Narahashi to Shibata to Araki to nuclear explosions
A number of probably lesser known Japanese photographers have caught my eye recently (i.e. not Sugimoto, Tomatsu, Kawada, Moriyama). Many of them, like those known, have aesthetic sensibilities fundamentally different from what’s traditionally come out of the West: where the Western tradition seems interested in the ordering of things, as though to make fictions and, well, proverbial storefronts out of our surroundings; the Japanese tradition seems inclined towards exploring the natures of chaos and minimalism (often in the same abstract breath) – and seeing these differences as a product of the literal landscapes our respective cultures inhabit is not a far stretch to make I think – but broad generalizations are just that, simple and sweeping and not worth much more than a starting point, so continue as you will to where you will.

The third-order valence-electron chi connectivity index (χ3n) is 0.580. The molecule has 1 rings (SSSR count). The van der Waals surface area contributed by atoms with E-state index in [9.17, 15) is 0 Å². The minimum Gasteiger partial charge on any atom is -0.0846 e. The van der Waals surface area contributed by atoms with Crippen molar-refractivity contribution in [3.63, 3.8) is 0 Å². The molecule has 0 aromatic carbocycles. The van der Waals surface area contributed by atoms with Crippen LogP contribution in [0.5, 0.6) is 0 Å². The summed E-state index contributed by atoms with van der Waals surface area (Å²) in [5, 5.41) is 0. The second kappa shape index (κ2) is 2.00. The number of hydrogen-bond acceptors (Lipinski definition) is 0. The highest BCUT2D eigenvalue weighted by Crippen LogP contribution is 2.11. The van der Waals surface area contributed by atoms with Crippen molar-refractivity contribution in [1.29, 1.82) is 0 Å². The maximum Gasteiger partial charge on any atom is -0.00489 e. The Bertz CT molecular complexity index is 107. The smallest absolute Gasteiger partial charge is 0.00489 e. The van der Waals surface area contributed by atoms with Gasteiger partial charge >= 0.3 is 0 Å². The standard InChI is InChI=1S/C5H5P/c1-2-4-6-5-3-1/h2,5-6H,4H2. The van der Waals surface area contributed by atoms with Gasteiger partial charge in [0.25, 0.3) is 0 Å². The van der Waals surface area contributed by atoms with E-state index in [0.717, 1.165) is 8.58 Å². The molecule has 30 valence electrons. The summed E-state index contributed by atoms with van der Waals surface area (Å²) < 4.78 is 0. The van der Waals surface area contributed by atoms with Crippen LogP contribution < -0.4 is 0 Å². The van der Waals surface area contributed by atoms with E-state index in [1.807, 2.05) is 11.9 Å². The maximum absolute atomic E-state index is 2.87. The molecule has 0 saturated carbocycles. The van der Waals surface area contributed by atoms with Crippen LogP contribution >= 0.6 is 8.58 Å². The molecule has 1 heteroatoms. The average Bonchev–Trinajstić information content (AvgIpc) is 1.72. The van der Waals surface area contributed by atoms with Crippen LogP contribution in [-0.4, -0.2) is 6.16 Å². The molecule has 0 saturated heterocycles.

It was Asako Narahashi’s series, half awake and half asleep in the water, that brought this train of thought to mind.
The water theme is nearly archetypal in Japanese photography, like Sugimoto’s seascapes, or Toshio Shibata’s studies of damns and water. Sugimoto’s are beautiful in an everyone-loves-them sorta way, but Shibata’s water photographs touch on something primordial, like you’ve accidentally stepped in on G_d half way through an act of creation:
And you saw it coming, but I can’t help it, how can we talk about this w/o Araki?
Flowers and knots you old boyscout you!
Not that that has anything to do with water…but I mention Araki b/c there still a sensibility there that’s ubiquitous between the Japanese photographers, and, yes, it’s something more than deep blacks. It’s something else born from that small island with thick cities…maybe I’ll mention many critics noting of the remnants of what WWII did to the collective (sub)conscious. I’ve no idea…postulations…b/c I’ve never been. Ever. But I bring it up to segue to these two images that I wanted to post that were done with the Rapatronic camera, which was the first camera to be able to record an exposure in the nanosecond range. It could fire one frame, and these are ones a millisecond after a nuclear detonation.
(How incredibly iniquitous these are does not elude me.)